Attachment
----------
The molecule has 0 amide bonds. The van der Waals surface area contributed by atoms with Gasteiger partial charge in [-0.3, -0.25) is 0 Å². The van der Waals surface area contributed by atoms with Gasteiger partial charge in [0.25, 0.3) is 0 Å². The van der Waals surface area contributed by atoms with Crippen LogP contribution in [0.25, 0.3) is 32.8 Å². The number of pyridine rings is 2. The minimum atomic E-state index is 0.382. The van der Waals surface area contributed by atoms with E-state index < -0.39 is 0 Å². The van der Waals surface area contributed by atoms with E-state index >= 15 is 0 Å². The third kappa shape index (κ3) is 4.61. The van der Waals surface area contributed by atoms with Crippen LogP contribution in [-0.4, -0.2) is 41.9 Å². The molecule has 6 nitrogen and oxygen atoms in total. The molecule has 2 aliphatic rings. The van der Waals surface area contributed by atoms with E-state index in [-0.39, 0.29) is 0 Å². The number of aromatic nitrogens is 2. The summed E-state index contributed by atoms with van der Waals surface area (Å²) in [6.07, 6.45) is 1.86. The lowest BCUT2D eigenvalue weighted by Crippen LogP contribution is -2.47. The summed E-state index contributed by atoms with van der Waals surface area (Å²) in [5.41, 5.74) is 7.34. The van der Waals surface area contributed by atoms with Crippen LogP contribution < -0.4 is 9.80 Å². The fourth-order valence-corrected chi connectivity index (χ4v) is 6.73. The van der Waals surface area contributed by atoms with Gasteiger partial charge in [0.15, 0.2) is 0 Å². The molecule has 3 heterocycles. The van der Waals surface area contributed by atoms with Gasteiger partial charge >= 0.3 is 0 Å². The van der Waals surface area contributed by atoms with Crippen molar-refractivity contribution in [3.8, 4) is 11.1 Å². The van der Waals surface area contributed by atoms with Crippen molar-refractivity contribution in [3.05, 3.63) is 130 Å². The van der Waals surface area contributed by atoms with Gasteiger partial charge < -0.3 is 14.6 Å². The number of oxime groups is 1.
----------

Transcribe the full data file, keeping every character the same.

The molecule has 0 amide bonds. The van der Waals surface area contributed by atoms with Gasteiger partial charge in [-0.3, -0.25) is 0 Å². The van der Waals surface area contributed by atoms with Gasteiger partial charge in [0.25, 0.3) is 0 Å². The van der Waals surface area contributed by atoms with Crippen LogP contribution in [0.25, 0.3) is 32.8 Å². The number of pyridine rings is 2. The minimum atomic E-state index is 0.382. The van der Waals surface area contributed by atoms with E-state index < -0.39 is 0 Å². The van der Waals surface area contributed by atoms with E-state index >= 15 is 0 Å². The third kappa shape index (κ3) is 4.61. The van der Waals surface area contributed by atoms with Crippen LogP contribution in [-0.4, -0.2) is 41.9 Å². The molecule has 6 nitrogen and oxygen atoms in total. The molecule has 2 aliphatic rings. The van der Waals surface area contributed by atoms with E-state index in [-0.39, 0.29) is 0 Å². The number of aromatic nitrogens is 2. The summed E-state index contributed by atoms with van der Waals surface area (Å²) in [6.07, 6.45) is 1.86. The lowest BCUT2D eigenvalue weighted by Crippen LogP contribution is -2.47. The summed E-state index contributed by atoms with van der Waals surface area (Å²) in [5.41, 5.74) is 7.34. The van der Waals surface area contributed by atoms with Crippen LogP contribution < -0.4 is 9.80 Å². The fourth-order valence-corrected chi connectivity index (χ4v) is 6.73. The van der Waals surface area contributed by atoms with Gasteiger partial charge in [0.15, 0.2) is 0 Å². The molecule has 3 heterocycles. The van der Waals surface area contributed by atoms with Gasteiger partial charge >= 0.3 is 0 Å². The van der Waals surface area contributed by atoms with Crippen molar-refractivity contribution in [3.8, 4) is 11.1 Å². The van der Waals surface area contributed by atoms with Crippen molar-refractivity contribution in [3.05, 3.63) is 130 Å². The van der Waals surface area contributed by atoms with Gasteiger partial charge < -0.3 is 14.6 Å². The number of oxime groups is 1.